Inspiration: Jetsetter Welcome Email

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I’ve heard that Jetsetter has great emails so I subscribed to their email list to see for myself. I was very impressed when I saw their welcome email arrive in my inbox.

Jetsetter Welcome Email - Images On

One of the first positives that I have to point out is the preheader, which asks subscribers to add Jetsetter’s email address to their address books.

Whitelist Request

The practice of asking subscribers to add your from address to their whitelist or address book isn’t a new one, but recommendations in recent years emphasize the benefits of placing this request prominently on opt-in pages and welcome emails. The idea here is that the subscriber is more likely to take this action while still new to your marketing program. Being in your subscriber’s address book usually means immediate delivery (no chance of being caught in a spam filter!) and automatic display of images in any emails sent from that address. A win for both you and them!

Another positive is (obviously) the imagery—what is more attractive than that!? The image of crystal clear water and blue skies is extremely enticing and makes me want to learn more about their deals (which is the call to action—pretty effective, eh?)

To the right of the email, you will notice three cells: “Daily Flash Sales,” “24/7 Collection,” and “Build your entourage.” These cells not only give the reader information about the benefits that they will be receiving from subscribing to Jetsetter, but they also inform subscribers about the frequency they will be receiving emails from Jetsetter—that way there is no surprise when they start getting daily emails.

The hierarchy of this email is also great. The most important aspects are prominent as a result of the way it is set up.

Use color and size for hierarchy

For example, the main call to action “View Jetsetter now” is not only one of the largest buttons in the email, but it is orange so it stands out among the light gray background. The other main call to action, “Start the tour,” is the same size button as the main call to action. However, this secondary button is gray so it stands out a little less. The similar size indicates it still has prominence in the email, but with a more subdued color. In addition, the lesser calls to action are in a smaller text but still identifiable as links due to the orange color.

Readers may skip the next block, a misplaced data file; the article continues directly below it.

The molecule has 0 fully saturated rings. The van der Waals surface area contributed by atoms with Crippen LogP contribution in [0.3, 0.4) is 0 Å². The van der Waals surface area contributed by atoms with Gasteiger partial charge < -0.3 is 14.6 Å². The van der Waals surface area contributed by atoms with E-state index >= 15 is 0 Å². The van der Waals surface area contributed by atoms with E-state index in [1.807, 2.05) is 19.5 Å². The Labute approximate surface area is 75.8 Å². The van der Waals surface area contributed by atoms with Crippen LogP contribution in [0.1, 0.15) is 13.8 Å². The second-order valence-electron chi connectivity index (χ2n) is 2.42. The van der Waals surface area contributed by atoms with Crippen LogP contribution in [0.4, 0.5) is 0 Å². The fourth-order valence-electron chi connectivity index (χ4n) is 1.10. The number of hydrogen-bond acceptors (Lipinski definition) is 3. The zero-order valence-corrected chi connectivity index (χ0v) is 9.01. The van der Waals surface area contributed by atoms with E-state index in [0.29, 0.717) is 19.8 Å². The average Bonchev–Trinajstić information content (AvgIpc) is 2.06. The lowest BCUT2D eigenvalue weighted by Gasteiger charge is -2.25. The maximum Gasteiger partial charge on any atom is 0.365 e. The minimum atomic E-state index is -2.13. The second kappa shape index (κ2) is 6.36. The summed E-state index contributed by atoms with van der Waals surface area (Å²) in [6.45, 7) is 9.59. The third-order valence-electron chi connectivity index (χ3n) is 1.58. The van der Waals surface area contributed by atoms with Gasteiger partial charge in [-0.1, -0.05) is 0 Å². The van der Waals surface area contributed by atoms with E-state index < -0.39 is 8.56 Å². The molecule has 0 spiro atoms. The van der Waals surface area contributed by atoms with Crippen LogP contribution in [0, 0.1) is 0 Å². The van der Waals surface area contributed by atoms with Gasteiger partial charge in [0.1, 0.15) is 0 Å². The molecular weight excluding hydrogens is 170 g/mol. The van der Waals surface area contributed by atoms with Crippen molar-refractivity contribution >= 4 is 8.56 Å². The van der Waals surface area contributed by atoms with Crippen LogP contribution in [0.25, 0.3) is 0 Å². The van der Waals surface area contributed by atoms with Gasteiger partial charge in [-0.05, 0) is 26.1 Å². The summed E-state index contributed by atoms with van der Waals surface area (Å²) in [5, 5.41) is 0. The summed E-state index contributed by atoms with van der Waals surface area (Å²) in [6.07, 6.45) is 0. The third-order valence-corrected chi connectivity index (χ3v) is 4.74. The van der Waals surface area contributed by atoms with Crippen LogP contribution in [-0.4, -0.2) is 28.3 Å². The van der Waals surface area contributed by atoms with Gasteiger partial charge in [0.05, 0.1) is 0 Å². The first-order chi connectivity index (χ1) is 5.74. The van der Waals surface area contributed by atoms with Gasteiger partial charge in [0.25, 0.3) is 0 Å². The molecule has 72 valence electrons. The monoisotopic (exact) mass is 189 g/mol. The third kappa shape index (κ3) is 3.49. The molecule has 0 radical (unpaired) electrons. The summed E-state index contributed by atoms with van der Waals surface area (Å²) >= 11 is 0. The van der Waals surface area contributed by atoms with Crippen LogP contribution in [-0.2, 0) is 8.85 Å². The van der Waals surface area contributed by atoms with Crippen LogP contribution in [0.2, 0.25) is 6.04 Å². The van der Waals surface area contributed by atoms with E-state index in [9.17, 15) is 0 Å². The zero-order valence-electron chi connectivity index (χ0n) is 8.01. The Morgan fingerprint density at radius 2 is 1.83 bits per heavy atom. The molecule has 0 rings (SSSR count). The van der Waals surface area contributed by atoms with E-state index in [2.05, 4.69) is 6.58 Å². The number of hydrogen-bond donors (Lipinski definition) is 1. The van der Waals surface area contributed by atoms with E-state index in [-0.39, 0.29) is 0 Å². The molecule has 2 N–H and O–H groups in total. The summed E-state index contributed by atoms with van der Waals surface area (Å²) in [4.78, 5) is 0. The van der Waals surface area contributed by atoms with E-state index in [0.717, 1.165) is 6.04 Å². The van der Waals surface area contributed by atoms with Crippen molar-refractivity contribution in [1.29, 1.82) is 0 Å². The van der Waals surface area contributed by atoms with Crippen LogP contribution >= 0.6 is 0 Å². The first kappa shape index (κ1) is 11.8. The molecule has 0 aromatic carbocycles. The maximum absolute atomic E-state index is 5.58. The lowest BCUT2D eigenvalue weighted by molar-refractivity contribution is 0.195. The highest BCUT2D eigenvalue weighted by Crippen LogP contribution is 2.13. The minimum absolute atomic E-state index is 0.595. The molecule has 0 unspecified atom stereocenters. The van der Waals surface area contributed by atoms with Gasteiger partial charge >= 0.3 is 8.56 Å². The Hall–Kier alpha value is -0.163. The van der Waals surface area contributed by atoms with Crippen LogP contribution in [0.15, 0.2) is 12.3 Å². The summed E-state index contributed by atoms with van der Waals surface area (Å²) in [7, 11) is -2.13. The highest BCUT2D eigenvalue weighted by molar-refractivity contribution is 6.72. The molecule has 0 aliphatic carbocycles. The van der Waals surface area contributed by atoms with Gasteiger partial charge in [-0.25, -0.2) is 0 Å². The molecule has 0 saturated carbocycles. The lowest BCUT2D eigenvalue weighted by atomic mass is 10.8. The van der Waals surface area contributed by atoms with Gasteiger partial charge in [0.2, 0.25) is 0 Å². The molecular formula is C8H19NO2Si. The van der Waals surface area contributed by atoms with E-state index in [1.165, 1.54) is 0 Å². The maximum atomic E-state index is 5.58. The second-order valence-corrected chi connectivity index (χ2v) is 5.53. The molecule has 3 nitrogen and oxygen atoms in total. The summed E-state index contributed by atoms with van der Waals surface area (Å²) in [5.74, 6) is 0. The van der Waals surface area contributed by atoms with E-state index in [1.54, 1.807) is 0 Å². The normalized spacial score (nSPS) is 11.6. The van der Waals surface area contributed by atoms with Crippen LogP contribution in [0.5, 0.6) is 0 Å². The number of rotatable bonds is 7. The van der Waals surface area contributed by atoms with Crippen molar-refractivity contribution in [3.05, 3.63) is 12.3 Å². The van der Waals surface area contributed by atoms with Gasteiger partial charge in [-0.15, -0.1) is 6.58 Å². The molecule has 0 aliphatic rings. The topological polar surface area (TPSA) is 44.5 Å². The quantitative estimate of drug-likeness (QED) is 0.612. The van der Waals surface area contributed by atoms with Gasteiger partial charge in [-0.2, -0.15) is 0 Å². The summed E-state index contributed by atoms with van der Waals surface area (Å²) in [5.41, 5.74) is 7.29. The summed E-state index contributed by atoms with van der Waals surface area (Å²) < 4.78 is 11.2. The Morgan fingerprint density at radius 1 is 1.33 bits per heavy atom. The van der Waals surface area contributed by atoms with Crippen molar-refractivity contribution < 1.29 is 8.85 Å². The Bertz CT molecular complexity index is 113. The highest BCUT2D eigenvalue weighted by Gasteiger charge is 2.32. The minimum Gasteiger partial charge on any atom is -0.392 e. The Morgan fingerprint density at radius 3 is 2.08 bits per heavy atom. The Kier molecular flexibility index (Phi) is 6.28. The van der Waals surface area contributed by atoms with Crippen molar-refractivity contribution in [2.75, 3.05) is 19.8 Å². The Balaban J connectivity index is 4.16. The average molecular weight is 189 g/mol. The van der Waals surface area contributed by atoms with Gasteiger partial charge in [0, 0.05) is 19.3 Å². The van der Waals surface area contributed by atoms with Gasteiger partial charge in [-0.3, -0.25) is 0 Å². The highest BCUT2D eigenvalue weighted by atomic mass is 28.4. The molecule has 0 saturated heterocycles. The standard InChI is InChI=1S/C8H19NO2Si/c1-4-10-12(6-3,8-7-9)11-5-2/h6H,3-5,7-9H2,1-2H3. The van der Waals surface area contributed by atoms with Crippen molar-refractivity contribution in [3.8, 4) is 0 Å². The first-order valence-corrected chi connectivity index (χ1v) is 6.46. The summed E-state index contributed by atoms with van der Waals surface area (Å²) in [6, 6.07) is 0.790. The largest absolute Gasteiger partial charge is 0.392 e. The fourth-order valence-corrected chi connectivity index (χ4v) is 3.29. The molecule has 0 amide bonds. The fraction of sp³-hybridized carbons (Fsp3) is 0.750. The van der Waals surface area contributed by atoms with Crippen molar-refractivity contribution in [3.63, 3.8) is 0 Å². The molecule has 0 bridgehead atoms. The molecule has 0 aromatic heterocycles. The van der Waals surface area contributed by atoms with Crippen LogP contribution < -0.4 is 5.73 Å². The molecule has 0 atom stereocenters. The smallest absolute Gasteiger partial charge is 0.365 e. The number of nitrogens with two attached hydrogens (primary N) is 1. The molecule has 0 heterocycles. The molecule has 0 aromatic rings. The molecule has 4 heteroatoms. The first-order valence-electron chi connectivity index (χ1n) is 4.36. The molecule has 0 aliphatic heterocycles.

Another aspect of this email that I liked is the customer service information. Since this is the first time I’m receiving an email from Jetsetter, it is nice to know that they offer the additional benefit of having 24/7 customer service via email, phone, Facebook, and Twitter.

How does the email look with images off? I think it still looks good!

Jetsetter Welcome Email - Images Off

I love that even with the images off, the header, “Welcome to the club. The journey begins now,” still looks the same as it did with the images on. In addition, the hierarchy of the email is essentially the same, which is great since it is still organized regardless of images on or off.

As I’m sure you noticed in the images-off email, the two main calls to action are missing. Since most email clients block images, Jetsetter could have used bulletproof buttons so that the buttons remained visible even when images are disabled.

What else about the email could use some improvements? Jetsetter did not use styled ALT tags and, as a result, the banner and the image appear completely blank, rather than having text that describes what the image is. The benefit of styled ALT tags is that they briefly describe an image to someone who can not or chooses not to view images in their email client.

Add ALT Text

When testing out the links in the email, I was a little bit shocked to discover that four of the calls to action, “Visit Jetsetter now,” “Log in now,” “Browse now,” and “Invite a friend,” all linked to the same page. Those are three separate calls to action (“View Jetsetter now” and “Browse now” are similar) so why do they all link to the same page? That doesn’t make sense to me and made me wonder if they haven’t updated their welcome email in a while.

Another aspect of the email that made me feel a little ‘iffy’ is that there is no unsubscribe link. It can definitely be argued that this is a transactional email and not a marketing email so it doesn’t need to be included, but I think that it should be in there. What if after receiving this email someone realized that this isn’t what he or she meant to subscribe to? They have to wait until they receive the next email to unsubscribe—granted, it is only one day but still!

Want to see what this email looks like in all of the different email clients? Check out the results from this Litmus test.

What do you think of this email? Do you think that unsubscribe links should be included in welcome emails?